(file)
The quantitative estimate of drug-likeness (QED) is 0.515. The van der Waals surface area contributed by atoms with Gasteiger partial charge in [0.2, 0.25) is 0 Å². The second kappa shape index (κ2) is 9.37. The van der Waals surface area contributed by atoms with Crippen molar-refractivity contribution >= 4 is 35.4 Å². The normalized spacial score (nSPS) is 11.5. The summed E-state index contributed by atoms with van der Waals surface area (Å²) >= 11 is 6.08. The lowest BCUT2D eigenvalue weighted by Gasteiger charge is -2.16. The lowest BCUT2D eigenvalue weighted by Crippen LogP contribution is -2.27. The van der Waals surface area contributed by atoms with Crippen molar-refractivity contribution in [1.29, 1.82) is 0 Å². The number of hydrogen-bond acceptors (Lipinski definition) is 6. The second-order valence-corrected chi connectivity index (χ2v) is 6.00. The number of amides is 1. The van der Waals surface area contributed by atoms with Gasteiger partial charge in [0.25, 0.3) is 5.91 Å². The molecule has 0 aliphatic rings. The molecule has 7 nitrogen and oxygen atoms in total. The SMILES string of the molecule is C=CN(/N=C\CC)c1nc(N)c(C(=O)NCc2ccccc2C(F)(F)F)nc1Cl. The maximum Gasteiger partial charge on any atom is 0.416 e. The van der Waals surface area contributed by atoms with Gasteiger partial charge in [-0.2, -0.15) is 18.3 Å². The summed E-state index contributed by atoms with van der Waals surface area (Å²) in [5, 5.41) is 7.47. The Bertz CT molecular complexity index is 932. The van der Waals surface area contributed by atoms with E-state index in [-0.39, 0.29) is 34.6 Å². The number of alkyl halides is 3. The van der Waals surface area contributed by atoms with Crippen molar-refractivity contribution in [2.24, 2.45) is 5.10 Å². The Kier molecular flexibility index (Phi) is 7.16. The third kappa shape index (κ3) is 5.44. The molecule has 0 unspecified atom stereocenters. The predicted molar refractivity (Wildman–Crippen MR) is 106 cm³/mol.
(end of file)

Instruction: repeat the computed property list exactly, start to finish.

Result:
The quantitative estimate of drug-likeness (QED) is 0.515. The van der Waals surface area contributed by atoms with Gasteiger partial charge in [0.2, 0.25) is 0 Å². The second kappa shape index (κ2) is 9.37. The van der Waals surface area contributed by atoms with Crippen molar-refractivity contribution >= 4 is 35.4 Å². The normalized spacial score (nSPS) is 11.5. The summed E-state index contributed by atoms with van der Waals surface area (Å²) >= 11 is 6.08. The lowest BCUT2D eigenvalue weighted by Gasteiger charge is -2.16. The lowest BCUT2D eigenvalue weighted by Crippen LogP contribution is -2.27. The van der Waals surface area contributed by atoms with Crippen molar-refractivity contribution in [1.29, 1.82) is 0 Å². The number of hydrogen-bond acceptors (Lipinski definition) is 6. The second-order valence-corrected chi connectivity index (χ2v) is 6.00. The number of amides is 1. The van der Waals surface area contributed by atoms with Gasteiger partial charge in [0.25, 0.3) is 5.91 Å². The molecule has 0 aliphatic rings. The molecule has 7 nitrogen and oxygen atoms in total. The SMILES string of the molecule is C=CN(/N=C\CC)c1nc(N)c(C(=O)NCc2ccccc2C(F)(F)F)nc1Cl. The maximum Gasteiger partial charge on any atom is 0.416 e. The van der Waals surface area contributed by atoms with Gasteiger partial charge in [-0.2, -0.15) is 18.3 Å². The summed E-state index contributed by atoms with van der Waals surface area (Å²) in [5, 5.41) is 7.47. The Bertz CT molecular complexity index is 932. The van der Waals surface area contributed by atoms with E-state index in [-0.39, 0.29) is 34.6 Å². The number of alkyl halides is 3. The van der Waals surface area contributed by atoms with Crippen molar-refractivity contribution in [2.24, 2.45) is 5.10 Å². The Kier molecular flexibility index (Phi) is 7.16. The third kappa shape index (κ3) is 5.44. The molecule has 0 unspecified atom stereocenters. The predicted molar refractivity (Wildman–Crippen MR) is 106 cm³/mol.